the field of
by Paul Gilster
There is a place between light and
shadow that changes the way we look
at things. Ask any traveler — the Taj
Mahal at dusk is a different place than
the Taj Mahal at noon. And it was natural that this classic example of chang-
ing visual textures — a building whose marble hues
vary with the intensity of light — should have seized
the imagination of Ramesh Raskar ’02 (PhD). The
India-born computer scientist, working at UNC with
computer graphics gurus Greg Welch and Henry Fuchs,
has created what he calls “shader lamps” that use light
the way sculptors use clay, as a plastic, creative medium.
Clay, in fact, is what makes up a small white model
of the Taj Mahal that Raskar used as his palette, painting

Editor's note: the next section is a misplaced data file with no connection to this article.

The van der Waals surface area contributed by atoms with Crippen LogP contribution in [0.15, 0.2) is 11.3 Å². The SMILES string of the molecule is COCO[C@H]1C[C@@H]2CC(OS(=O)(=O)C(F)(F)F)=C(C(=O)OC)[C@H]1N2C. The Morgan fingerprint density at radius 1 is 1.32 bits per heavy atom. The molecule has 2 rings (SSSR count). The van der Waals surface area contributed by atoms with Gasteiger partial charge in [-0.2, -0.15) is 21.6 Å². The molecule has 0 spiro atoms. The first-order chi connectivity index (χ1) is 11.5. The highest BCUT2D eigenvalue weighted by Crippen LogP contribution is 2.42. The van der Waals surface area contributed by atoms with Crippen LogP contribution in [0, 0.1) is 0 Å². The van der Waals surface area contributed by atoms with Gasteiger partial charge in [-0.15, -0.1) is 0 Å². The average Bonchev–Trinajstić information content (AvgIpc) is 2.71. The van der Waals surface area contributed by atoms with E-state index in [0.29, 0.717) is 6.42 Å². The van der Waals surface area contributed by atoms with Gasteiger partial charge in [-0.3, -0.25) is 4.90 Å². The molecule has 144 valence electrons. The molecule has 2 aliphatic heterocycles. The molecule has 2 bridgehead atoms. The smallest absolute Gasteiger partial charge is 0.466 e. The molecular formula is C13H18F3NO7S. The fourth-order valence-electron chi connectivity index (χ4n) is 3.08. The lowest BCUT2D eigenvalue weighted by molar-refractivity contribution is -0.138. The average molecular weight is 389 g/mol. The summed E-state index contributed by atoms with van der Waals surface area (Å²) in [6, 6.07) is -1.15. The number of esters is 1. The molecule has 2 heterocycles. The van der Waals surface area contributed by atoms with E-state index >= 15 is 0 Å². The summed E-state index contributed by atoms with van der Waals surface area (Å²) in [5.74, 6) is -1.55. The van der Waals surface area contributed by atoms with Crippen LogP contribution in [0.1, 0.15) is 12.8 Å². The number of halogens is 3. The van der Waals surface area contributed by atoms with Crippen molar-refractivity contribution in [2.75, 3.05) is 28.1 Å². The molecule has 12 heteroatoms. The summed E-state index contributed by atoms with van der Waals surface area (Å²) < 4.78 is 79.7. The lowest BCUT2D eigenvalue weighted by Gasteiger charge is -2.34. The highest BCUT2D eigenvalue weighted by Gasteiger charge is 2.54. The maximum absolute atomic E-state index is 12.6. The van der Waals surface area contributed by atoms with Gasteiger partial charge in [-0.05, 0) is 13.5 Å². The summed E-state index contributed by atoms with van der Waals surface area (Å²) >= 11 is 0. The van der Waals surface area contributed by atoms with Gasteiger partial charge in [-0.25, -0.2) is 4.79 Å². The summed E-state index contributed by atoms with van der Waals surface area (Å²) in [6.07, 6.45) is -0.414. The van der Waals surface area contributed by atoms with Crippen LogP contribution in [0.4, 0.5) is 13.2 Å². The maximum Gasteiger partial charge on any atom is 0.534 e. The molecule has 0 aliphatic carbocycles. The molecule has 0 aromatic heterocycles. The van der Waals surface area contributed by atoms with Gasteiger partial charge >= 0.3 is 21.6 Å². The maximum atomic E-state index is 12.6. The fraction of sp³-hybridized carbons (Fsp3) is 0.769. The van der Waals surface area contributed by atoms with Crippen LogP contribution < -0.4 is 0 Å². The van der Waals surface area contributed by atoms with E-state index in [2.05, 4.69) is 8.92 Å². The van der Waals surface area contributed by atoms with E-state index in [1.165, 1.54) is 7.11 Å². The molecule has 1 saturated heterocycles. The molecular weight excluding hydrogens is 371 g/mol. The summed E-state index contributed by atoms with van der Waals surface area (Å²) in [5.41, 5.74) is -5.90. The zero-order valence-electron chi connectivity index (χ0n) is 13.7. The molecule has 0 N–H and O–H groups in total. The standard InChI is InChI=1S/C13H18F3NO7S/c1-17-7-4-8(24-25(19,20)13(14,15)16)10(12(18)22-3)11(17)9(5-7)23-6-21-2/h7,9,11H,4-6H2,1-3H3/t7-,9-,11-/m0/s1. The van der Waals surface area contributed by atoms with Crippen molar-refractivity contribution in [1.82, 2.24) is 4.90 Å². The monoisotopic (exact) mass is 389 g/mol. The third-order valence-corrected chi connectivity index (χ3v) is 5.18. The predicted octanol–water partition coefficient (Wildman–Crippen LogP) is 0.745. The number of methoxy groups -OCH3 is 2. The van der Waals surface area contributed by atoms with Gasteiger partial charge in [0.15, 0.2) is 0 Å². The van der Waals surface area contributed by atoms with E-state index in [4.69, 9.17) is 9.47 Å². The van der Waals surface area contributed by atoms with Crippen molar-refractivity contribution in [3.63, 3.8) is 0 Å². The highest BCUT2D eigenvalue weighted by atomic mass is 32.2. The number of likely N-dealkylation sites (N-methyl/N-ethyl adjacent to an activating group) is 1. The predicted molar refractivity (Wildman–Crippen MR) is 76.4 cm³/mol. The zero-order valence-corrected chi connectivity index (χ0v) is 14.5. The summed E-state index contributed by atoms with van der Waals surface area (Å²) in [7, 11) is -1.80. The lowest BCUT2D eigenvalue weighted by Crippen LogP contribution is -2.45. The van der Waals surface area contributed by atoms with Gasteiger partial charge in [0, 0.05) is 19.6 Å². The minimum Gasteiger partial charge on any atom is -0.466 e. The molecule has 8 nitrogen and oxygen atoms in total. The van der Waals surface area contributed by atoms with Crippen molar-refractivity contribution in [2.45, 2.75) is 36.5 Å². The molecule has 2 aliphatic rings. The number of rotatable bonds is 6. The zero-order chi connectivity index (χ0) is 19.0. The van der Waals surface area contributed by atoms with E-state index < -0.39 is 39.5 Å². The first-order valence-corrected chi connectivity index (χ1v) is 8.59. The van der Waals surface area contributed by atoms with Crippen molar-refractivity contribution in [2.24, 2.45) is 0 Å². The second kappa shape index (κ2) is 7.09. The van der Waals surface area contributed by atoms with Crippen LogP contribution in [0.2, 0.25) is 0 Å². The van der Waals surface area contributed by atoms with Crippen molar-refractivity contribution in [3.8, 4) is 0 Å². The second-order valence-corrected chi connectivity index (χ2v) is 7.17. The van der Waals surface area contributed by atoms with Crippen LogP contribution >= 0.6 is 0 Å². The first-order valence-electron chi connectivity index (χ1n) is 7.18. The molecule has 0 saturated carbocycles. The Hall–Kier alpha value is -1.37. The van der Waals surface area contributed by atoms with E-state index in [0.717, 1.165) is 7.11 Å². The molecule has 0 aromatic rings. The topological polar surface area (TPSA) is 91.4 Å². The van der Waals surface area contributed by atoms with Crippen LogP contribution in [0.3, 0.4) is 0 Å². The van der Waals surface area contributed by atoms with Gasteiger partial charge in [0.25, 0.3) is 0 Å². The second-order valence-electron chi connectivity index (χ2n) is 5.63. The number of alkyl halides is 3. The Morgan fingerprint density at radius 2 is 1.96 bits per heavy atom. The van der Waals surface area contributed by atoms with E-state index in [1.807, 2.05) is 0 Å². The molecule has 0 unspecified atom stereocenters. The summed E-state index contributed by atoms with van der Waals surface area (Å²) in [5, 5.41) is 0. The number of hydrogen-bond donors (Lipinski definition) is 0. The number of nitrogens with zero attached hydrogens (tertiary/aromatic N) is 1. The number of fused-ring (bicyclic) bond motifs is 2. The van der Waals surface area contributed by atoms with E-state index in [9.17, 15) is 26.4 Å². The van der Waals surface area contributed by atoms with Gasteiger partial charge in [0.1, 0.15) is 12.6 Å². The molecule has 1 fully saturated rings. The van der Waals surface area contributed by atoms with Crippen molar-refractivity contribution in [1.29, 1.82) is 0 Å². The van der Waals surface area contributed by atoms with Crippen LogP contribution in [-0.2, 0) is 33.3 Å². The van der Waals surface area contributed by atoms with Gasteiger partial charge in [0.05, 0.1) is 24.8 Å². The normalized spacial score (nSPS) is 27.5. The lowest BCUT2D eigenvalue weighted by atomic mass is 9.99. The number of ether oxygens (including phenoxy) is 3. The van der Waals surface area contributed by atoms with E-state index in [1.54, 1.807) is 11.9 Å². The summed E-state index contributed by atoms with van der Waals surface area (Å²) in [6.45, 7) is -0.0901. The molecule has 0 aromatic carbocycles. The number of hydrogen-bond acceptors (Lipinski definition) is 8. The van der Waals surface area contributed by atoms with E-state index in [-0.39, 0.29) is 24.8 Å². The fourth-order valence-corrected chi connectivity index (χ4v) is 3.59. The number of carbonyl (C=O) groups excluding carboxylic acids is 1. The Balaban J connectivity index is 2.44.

it with the changing light from different projectors. It’s
the interplay of the digital and the physical: An object
(the model) is illuminated by computer-calibrated light.
What you see is a building that changes as the projectors control the shadings of dawn, noon and dusk. Take
that idea into the business world, and a car dealership
could model a single car in a variety of colors and finishes, while a clothing salon could offer the latest styles
and fabrics projected onto a neutral store manikin.
We’ve entered the world of “augmented reality,” a
discipline now championed by Raskar in his position as
senior research scientist for Mitsubishi Electric Research
Laboratories (MERL) in Cambridge, Mass. Augmented
reality is a step beyond “virtual” reality, in which the
user needs goggles or other kinds of equipment to
experience computer-generated effects.
“While virtual reality completely replaces your surroundings with a synthetic world, augmented reality
says my world is pretty interesting on its own,” Raskar